Dr Michael Bloomfield, UKRI Principal Clinical Research Fellow, Translational Psychiatry Research Group Head, and Consultant Psychiatrist, UCL, said:

“Severe depression can be a potentially disabling and life-threatening condition.  Whilst there are effective treatments for depression including medicines and psychotherapies (talking therapies), some patients with severe depression remain unwell despite having tried other treatments.  Electroconvulsive therapy (ECT) is an effective and potentially life-saving treatment for people with severe depression.  However, just as is the case with any other medical treatment, not everyone responds to treatment with ECT and ECT is not without potential side-effects.  Recent research has found that the anaesthetic medicine ketamine, when used in safe medical settings, is also an effective alternative treatment to ECT for people with severe depression.

“This well conducted study compared ketamine treatment to ECT and found that ketamine was not inferior to ECT.  Whilst further research is needed comparing these two treatments, this new study adds to the evidence that ketamine treatment should be considered as an additional treatment to be considered in patients with severe depression.  It is important to emphasise that people experiencing severe depression should not use recreational ketamine to try to self-medicate.  This is because of the need to have psychiatrists monitor response to treatment and risk of suicide, and also because the dose and purity of street ketamine can never be guaranteed in the same way that medical grade ketamine is.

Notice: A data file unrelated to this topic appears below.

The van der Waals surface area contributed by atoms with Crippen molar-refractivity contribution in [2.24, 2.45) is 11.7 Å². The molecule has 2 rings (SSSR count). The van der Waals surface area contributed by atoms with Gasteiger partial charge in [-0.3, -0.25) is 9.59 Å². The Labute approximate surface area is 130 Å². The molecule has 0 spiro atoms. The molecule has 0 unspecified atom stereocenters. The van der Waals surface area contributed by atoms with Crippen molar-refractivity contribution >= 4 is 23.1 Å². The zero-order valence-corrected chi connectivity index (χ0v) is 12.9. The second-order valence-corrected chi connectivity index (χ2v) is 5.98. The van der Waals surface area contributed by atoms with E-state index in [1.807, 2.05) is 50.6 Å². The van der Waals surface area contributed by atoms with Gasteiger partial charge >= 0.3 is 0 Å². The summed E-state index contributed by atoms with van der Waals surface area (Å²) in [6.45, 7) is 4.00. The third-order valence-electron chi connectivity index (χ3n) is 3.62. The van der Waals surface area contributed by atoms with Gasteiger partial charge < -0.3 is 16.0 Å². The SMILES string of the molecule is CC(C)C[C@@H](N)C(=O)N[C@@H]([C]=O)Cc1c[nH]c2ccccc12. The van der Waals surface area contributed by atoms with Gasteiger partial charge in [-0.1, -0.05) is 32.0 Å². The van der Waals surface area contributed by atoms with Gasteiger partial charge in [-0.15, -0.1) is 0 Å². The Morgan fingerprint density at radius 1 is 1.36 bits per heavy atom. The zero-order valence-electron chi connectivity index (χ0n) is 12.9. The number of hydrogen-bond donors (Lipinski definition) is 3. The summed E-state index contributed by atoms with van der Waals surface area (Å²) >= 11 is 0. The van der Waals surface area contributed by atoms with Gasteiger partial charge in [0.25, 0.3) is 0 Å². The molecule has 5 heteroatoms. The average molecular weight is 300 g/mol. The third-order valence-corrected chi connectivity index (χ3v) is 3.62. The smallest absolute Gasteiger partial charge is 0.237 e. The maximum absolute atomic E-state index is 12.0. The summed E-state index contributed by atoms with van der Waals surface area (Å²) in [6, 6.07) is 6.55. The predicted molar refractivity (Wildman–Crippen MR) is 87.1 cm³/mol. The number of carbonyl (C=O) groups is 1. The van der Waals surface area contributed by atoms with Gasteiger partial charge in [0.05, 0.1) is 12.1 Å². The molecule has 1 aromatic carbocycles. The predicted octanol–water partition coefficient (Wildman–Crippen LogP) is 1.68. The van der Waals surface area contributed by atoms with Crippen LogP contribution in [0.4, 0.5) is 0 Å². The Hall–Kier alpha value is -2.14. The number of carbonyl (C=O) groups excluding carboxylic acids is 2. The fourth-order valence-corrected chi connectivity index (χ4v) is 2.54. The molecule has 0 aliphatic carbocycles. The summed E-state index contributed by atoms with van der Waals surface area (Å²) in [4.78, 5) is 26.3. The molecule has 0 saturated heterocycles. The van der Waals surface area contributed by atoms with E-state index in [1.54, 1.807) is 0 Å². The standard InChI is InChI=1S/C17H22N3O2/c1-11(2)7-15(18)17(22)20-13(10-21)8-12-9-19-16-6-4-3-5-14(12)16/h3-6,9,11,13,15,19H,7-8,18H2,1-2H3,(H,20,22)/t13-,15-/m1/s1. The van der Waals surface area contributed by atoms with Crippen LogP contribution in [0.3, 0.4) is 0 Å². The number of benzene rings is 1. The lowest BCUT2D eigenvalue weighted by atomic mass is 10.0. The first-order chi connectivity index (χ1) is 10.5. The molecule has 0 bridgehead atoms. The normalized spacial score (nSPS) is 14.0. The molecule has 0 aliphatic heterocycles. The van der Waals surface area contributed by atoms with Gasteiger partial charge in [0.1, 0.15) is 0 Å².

“Although this study is a step forward in depression research, some patients continued to have severe symptoms despite treatment with ketamine or ECT.  It is therefore essential that we continue to develop new treatment approaches for depression and understand which treatments works best for whom.”



‘Ketamine versus ECT for Nonpsychotic Treatment-Resistant Major Depression’ by A. Anand et al. was published in the NEJM at 23:45 UK time on Wednesday 24 May 2023.

DOI: 10.1056/NEJMoa2302399



Declared interests

Professor Subodh Dave: “No conflicts to declare.”

Prof Rupert McShane: “I am in the immediate past Chair of the Royal College of Psychiatrists ECT and related treatments committee.  I have run an ECT clinic for the last 23 years.  I have also run a ketamine clinic for the last 14 years which has treated over 300 patients  Ketamine treatment service – Oxford Health NHS Foundation Trust.  I represented the RCPsych in their appeal against NICE’s rejection of esketamine nasal spray for treatment resistant depression appeal-decision (  I run an academic conference about ketamine Ketamine & Related Compounds International Journal Club & Conference (”

Prof George Kirov: “I am ECT Lead in Cardiff&Vale Health Board and have been a member of the UK Committee for ECT and Related Treatments.”

Prof James Stone has worked with Janssen on trials of esketamine.  He founded the ketamine clinic at the Maudsley Hospital and has set up a pilot scheme for the use of ketamine in patients with depression in Sussex Partnership NHS Trust.  His statement reflects his own opinion and not that of Sussex Partnership NHS Foundation Trust or Brighton and Sussex Medical School.

For all other experts, no reply to our request for DOIs was received.